Nanotech yields darkest material ever measured
Rice, RPI researchers file world-record claim for nanotube material
BY JADE BOYD
Rice News Staff
Researchers from Rice University and Rensselaer Polytechnic Institute have created the darkest material ever measured — a thin carpet of carbon nanotubes that’s four times darker than the previous record-holder.
|Rice’s Lijie Ci (left) and Pulickel Ajayan and researchers from Rensselaer Polytechnic Institute have created the darkest material ever measured — a thin carpet of
carbon nanotubes that’s four times darker than the previous
The researchers who developed the material have applied for a Guinness World Record. They say the material could find use in super-efficient solar converters, telescopes and special coatings. The team’s results appeared this month in the journal Nano Letters.
“The low-density arrangement of the nanotubes is the key,” said study co-author Pulickel Ajayan, Rice’s Benjamin M. and Mary Greenwood Anderson Professor in Mechanical Engineering and Materials Science. “We engineered the super-dark optical properties by tightly controlling the dimensions and spacing of the nanotubes.”
The carpet, which looks like a thin sheet of black paper, is made of billions of tiny hollow tubes of pure carbon that are vertically aligned like packaged spaghetti. The material’s darkness lies in the loose packing of the tubes. Because the tips of each nanotube measure just one-billionth of meter across, most light striking the surface is absorbed. As a result, the material reflects only 0.045 percent of the light that strikes it.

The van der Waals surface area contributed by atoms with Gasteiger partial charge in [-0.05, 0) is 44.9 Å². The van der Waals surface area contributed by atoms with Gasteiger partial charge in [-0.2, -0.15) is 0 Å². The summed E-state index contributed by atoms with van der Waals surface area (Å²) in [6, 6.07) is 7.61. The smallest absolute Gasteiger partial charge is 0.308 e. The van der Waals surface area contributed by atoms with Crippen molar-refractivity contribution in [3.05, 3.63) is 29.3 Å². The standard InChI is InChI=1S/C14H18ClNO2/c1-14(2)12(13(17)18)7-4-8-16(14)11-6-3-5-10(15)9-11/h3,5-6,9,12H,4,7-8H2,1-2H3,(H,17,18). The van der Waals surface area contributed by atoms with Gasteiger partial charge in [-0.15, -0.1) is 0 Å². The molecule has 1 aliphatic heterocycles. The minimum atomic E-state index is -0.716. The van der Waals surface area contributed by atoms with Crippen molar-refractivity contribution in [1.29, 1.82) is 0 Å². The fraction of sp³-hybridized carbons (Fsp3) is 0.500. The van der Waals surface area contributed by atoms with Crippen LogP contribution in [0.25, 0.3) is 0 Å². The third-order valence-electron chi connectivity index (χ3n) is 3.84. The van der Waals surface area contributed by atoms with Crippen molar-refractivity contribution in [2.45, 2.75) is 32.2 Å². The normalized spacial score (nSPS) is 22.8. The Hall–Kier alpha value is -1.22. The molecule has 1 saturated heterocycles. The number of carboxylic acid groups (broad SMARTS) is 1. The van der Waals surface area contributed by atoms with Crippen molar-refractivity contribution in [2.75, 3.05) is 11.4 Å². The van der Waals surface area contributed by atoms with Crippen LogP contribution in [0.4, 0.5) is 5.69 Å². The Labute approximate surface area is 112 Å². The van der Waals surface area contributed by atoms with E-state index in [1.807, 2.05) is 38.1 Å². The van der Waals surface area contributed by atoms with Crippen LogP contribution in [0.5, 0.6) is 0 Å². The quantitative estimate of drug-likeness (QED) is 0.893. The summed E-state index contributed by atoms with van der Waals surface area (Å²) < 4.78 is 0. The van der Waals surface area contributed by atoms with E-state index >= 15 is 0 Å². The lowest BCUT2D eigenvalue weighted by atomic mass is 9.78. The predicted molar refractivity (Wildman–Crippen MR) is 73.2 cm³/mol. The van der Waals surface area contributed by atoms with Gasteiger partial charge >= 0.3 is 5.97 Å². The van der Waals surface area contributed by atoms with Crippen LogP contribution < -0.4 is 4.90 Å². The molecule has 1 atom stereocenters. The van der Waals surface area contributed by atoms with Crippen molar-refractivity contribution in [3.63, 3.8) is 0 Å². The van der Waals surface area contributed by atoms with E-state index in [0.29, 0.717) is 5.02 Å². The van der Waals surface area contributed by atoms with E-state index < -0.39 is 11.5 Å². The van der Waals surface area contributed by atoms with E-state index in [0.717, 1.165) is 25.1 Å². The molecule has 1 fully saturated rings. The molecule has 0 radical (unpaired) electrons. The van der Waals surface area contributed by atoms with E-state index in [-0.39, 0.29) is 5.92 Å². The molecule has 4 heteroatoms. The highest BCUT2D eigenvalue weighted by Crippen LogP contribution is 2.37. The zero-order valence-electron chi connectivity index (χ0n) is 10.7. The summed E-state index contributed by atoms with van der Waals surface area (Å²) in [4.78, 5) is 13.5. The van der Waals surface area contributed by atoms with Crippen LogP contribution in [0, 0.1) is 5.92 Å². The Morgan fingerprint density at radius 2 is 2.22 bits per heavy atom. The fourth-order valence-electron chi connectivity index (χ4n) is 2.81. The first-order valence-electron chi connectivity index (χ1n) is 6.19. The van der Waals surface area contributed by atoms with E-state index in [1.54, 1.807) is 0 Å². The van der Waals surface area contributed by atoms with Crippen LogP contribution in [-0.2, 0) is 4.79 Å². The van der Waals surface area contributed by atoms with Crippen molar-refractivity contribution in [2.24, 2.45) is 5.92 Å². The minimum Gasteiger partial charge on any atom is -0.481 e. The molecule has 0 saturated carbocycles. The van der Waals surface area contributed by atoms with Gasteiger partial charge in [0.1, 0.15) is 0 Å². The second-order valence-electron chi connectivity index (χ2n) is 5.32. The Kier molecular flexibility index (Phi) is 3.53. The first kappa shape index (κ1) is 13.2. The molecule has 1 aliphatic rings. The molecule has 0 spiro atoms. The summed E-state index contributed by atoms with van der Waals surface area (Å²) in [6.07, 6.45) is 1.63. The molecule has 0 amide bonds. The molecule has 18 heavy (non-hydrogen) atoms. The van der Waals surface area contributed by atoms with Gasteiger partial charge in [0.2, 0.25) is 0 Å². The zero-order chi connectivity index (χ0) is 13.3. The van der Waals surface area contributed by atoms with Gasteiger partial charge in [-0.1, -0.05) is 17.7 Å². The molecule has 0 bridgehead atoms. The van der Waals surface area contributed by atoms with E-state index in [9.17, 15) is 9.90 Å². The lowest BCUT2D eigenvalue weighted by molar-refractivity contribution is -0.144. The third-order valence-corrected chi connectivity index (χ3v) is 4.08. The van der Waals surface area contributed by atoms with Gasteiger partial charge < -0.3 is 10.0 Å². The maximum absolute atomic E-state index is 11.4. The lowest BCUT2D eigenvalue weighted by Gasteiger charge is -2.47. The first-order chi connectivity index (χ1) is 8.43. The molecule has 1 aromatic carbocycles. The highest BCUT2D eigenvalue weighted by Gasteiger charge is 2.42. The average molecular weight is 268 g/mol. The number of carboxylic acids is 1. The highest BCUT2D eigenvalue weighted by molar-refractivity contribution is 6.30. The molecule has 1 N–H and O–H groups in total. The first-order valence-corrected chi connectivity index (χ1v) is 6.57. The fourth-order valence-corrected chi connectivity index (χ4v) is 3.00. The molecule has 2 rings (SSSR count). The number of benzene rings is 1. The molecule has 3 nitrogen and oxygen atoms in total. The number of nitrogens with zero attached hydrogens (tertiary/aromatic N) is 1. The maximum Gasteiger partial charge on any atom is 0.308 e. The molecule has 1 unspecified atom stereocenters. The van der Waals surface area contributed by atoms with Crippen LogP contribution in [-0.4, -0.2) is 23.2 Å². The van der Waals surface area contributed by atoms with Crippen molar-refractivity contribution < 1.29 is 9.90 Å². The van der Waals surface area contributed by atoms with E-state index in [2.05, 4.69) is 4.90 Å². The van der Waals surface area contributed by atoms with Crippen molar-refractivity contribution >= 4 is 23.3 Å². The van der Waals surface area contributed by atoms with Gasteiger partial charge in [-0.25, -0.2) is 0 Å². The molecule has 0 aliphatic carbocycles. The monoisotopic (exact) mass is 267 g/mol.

“It is a fascinating technology, and this discovery will allow us to increase the absorption efficiency of light as well as the overall radiation-to-electricity efficiency of solar energy conservation,” said Rensselaer physicist Shawn-Yu Lin, the lead co-author on the study. “The key to this discovery was finding how to create a long, extremely porous vertically-aligned carbon nanotube array with certain surface randomness, therefore minimizing reflection and maximizing absorption simultaneously.”
By comparison, the darkest conventional black paint reflects about 100 times more light than the nanotube carpet. The previous record holder for darkest manmade material was a nickel-phophorus alloy whose surface was pitted with tiny, light-trapping craters.